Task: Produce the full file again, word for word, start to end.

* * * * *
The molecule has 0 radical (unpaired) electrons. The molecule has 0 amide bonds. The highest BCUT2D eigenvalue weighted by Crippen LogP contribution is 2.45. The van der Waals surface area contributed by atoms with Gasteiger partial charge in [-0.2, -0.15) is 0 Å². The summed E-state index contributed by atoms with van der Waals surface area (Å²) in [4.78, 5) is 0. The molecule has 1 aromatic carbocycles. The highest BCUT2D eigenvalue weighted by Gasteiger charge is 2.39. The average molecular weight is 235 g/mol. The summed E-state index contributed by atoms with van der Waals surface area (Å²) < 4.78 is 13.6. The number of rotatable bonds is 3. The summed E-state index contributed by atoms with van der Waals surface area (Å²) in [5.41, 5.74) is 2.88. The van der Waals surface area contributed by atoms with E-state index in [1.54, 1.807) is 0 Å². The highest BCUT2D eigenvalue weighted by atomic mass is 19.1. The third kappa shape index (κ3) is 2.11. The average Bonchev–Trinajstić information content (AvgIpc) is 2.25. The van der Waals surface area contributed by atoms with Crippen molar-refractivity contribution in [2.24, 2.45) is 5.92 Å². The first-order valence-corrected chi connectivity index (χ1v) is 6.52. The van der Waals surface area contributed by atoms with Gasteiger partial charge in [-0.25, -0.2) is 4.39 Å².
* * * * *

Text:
The molecule has 0 radical (unpaired) electrons. The molecule has 0 amide bonds. The highest BCUT2D eigenvalue weighted by Crippen LogP contribution is 2.45. The van der Waals surface area contributed by atoms with Gasteiger partial charge in [-0.2, -0.15) is 0 Å². The summed E-state index contributed by atoms with van der Waals surface area (Å²) in [4.78, 5) is 0. The molecule has 1 aromatic carbocycles. The highest BCUT2D eigenvalue weighted by Gasteiger charge is 2.39. The average molecular weight is 235 g/mol. The summed E-state index contributed by atoms with van der Waals surface area (Å²) < 4.78 is 13.6. The number of rotatable bonds is 3. The summed E-state index contributed by atoms with van der Waals surface area (Å²) in [5.41, 5.74) is 2.88. The van der Waals surface area contributed by atoms with E-state index in [1.54, 1.807) is 0 Å². The highest BCUT2D eigenvalue weighted by atomic mass is 19.1. The third kappa shape index (κ3) is 2.11. The average Bonchev–Trinajstić information content (AvgIpc) is 2.25. The van der Waals surface area contributed by atoms with Crippen molar-refractivity contribution in [2.24, 2.45) is 5.92 Å². The first-order valence-corrected chi connectivity index (χ1v) is 6.52. The van der Waals surface area contributed by atoms with Gasteiger partial charge in [-0.25, -0.2) is 4.39 Å².